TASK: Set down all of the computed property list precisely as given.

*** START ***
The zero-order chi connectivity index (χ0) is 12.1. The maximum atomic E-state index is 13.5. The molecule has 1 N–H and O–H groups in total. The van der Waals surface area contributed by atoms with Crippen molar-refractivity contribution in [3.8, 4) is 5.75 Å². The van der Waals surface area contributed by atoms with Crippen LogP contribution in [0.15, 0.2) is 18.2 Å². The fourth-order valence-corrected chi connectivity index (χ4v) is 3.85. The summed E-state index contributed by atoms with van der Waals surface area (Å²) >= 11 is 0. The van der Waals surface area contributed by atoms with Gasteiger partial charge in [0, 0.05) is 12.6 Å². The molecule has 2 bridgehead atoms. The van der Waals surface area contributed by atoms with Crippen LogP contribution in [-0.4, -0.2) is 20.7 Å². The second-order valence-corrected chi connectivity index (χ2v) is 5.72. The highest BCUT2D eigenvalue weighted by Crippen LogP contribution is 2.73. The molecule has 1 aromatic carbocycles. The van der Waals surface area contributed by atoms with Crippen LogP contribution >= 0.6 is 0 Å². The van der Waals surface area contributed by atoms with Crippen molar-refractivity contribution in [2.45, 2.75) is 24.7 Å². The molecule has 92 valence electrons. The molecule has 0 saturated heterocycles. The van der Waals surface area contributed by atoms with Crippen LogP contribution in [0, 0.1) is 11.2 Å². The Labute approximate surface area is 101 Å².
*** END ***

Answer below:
The zero-order chi connectivity index (χ0) is 12.1. The maximum atomic E-state index is 13.5. The molecule has 1 N–H and O–H groups in total. The van der Waals surface area contributed by atoms with Crippen molar-refractivity contribution in [3.8, 4) is 5.75 Å². The van der Waals surface area contributed by atoms with Crippen LogP contribution in [0.15, 0.2) is 18.2 Å². The fourth-order valence-corrected chi connectivity index (χ4v) is 3.85. The summed E-state index contributed by atoms with van der Waals surface area (Å²) >= 11 is 0. The van der Waals surface area contributed by atoms with Gasteiger partial charge in [0, 0.05) is 12.6 Å². The molecule has 2 bridgehead atoms. The van der Waals surface area contributed by atoms with Crippen LogP contribution in [-0.4, -0.2) is 20.7 Å². The second-order valence-corrected chi connectivity index (χ2v) is 5.72. The highest BCUT2D eigenvalue weighted by Crippen LogP contribution is 2.73. The molecule has 1 aromatic carbocycles. The van der Waals surface area contributed by atoms with Crippen LogP contribution >= 0.6 is 0 Å². The van der Waals surface area contributed by atoms with Crippen molar-refractivity contribution in [2.45, 2.75) is 24.7 Å². The molecule has 92 valence electrons. The molecule has 0 saturated heterocycles. The van der Waals surface area contributed by atoms with Crippen LogP contribution in [0, 0.1) is 11.2 Å². The Labute approximate surface area is 101 Å².